The layers of sugar on my counters have been cleared from the holiday baking frenzy. Though it’s not quite time for the rich sweets of Valentine’s Day something to nibble on with a cup of hot tea sounds quite inviting. Southern Tea Cakes provide a perfect balance for something slightly sweet though not overly heavy.
These puffy little cookies, with a delicate cake-like texture are somewhat a cross between shortbread and a sugar cookie. There are many variations on this Southern cookie, some are very thin others thicker, some all butter while other recipes are all shortening.
My favorite tea cake is an adaptation of a recipe I was given many years ago by a dear woman who worked for us. The inclusion of buttermilk yields a very tender cookie and fresh nutmeg gives a subtle warmth from the spice. The primary flavors in these tea cakes come from pure vanilla extract and nutmeg. So it’s important to use a high quality vanilla and freshly grated nutmeg.
The dough is very soft so you’ll need to chill it at least one hour before you roll it out. Even after it chills it’s still soft so the tea cakes won’t necessarily be perfectly round in shape. No worries, the taste makes up for any visual imperfection!
Tea Cakes are wonderful served plain or with a lavender icing. Put the kettle on, grab a tea cake and curl up with a good book! The day just got better.
Southern Tea Cakes
1 cup butter, room temperature
2 cups sugar
3 extra-large eggs, room temperature
1-1/2 teaspoons pure vanilla extract
1 cup buttermilk
5 cups flour
½ teaspoon baking soda
½ teaspoon baking powder
½ teaspoon kosher salt
1 teaspoon freshly grated nutmeg
Cream the butter on medium speed until it is light and smooth.
Add the sugar and continue mixing until it’s well blended, about 2 minutes.
In a separate bowl, whisk together the eggs, vanilla and buttermilk. In another bowl, whisk together the flour, baking soda, baking powder, kosher salt and nutmeg.
Add the flour mixture about one cup at a time, alternately with the buttermilk mixing on low speed just until the flour is blended into the dough.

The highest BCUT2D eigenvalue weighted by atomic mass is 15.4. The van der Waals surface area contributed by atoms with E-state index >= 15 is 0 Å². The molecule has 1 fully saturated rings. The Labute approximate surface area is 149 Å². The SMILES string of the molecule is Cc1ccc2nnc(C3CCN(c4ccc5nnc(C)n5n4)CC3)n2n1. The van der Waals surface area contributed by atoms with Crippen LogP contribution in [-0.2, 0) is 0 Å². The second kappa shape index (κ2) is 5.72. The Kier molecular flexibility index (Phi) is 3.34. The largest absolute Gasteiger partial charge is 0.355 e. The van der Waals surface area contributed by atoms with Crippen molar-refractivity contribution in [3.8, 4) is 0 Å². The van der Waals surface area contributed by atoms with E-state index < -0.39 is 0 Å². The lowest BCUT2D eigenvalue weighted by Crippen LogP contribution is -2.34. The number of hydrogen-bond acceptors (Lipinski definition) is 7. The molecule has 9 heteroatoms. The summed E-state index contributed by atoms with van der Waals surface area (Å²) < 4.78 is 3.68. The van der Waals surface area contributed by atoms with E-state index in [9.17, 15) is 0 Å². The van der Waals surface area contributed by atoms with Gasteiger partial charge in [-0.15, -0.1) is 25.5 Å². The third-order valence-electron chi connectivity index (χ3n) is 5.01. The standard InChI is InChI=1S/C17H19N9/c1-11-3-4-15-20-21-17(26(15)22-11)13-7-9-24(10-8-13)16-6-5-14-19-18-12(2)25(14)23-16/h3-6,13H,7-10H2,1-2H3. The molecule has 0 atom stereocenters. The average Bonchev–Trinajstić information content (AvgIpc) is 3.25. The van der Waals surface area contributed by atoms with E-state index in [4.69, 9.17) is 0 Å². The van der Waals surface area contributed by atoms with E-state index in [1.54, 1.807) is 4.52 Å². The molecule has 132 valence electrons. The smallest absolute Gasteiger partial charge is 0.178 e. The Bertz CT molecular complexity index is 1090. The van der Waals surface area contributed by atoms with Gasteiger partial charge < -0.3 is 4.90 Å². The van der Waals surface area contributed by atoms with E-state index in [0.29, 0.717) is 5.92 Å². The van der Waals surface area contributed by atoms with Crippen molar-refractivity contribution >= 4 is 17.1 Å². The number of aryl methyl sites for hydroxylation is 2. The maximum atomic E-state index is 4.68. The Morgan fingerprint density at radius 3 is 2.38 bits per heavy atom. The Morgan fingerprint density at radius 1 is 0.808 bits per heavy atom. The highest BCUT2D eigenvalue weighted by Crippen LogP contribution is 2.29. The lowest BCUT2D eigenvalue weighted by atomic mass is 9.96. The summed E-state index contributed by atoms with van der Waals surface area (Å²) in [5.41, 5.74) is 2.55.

Divide the dough in half (it’s easier to handle) and dump it onto lightly floured parchment sheets. Gently knead the dough in with the flour just until it is not sticky to the touch. Flatten each round of dough into a disc, wrap it in the parchment and seal it up in a plastic bag. Refrigerate at least one hour.
When you’re ready to bake, gently roll out the dough onto a surface that has been dusted with flour, dusting the rolling pin with flour as needed. Roll until the dough is about ¼” thick. Cut with a cookie or biscuit cutter. I use a biscuit cutter that’s approximately 2-1/2″ in diameter but you can make them smaller or larger.
Place the tea cakes on a baking sheet lined with either a Silpat or parchment paper. Bake the tea cakes at 350 degrees for about 15 minutes, or until they are lightly golden on the bottom.
Transfer to a wire rack to cool completely.
¼ cup half and half
1/8 teaspoon dried lavender, food grade (found in the spice aisle)
1-1/2 to 2 cups powdered sugar, sifted to remove any lumps
½ teaspoon pure vanilla extract
Warm the half and half until it’s steaming, about 30-60 seconds in the microwave will do it. Add the dried lavender and allow it to steep for 2-3 minutes to gently infuse the lavendar flavor into the half and half. A little lavender goes a long way… Too much and it will taste like you’re eating perfume! If you want a bit stronger flavor, steep longer.
Sift 1-1/2 cups of the powdered sugar into a small saucepan. Pour the half and half through a sieve to remove the lavender and add to the powdered sugar along with the vanilla extract.
Warm over low heat, stirring well until the icing is smooth. Add the remaining powdered sugar if you like a slightly thicker icing.
Drizzle over the tops of the tea cakes.